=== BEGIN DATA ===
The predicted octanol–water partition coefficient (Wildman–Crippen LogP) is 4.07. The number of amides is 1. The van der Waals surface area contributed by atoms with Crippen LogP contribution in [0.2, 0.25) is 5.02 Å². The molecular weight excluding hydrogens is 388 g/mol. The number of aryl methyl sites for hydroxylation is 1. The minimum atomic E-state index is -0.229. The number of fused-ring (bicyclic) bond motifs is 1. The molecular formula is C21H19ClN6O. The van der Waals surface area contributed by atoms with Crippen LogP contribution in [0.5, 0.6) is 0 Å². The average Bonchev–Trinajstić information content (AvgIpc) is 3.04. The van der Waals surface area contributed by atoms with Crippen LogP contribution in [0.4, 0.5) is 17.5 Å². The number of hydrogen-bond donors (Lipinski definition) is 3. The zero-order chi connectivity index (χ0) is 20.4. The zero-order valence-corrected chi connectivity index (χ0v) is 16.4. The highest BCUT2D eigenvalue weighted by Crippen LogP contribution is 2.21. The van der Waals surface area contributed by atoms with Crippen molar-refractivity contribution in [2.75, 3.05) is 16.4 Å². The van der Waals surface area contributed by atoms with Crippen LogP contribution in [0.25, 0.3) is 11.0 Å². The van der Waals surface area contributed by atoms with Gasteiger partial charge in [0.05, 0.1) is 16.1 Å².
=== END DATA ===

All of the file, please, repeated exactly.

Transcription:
The predicted octanol–water partition coefficient (Wildman–Crippen LogP) is 4.07. The number of amides is 1. The van der Waals surface area contributed by atoms with Crippen LogP contribution in [0.2, 0.25) is 5.02 Å². The molecular weight excluding hydrogens is 388 g/mol. The number of aryl methyl sites for hydroxylation is 1. The minimum atomic E-state index is -0.229. The number of fused-ring (bicyclic) bond motifs is 1. The molecular formula is C21H19ClN6O. The van der Waals surface area contributed by atoms with Crippen LogP contribution in [0.5, 0.6) is 0 Å². The average Bonchev–Trinajstić information content (AvgIpc) is 3.04. The van der Waals surface area contributed by atoms with Crippen LogP contribution in [0.4, 0.5) is 17.5 Å². The number of hydrogen-bond donors (Lipinski definition) is 3. The zero-order chi connectivity index (χ0) is 20.4. The zero-order valence-corrected chi connectivity index (χ0v) is 16.4. The highest BCUT2D eigenvalue weighted by Crippen LogP contribution is 2.21. The van der Waals surface area contributed by atoms with Crippen molar-refractivity contribution in [2.75, 3.05) is 16.4 Å². The van der Waals surface area contributed by atoms with Crippen LogP contribution in [0.25, 0.3) is 11.0 Å². The van der Waals surface area contributed by atoms with Gasteiger partial charge in [0.05, 0.1) is 16.1 Å².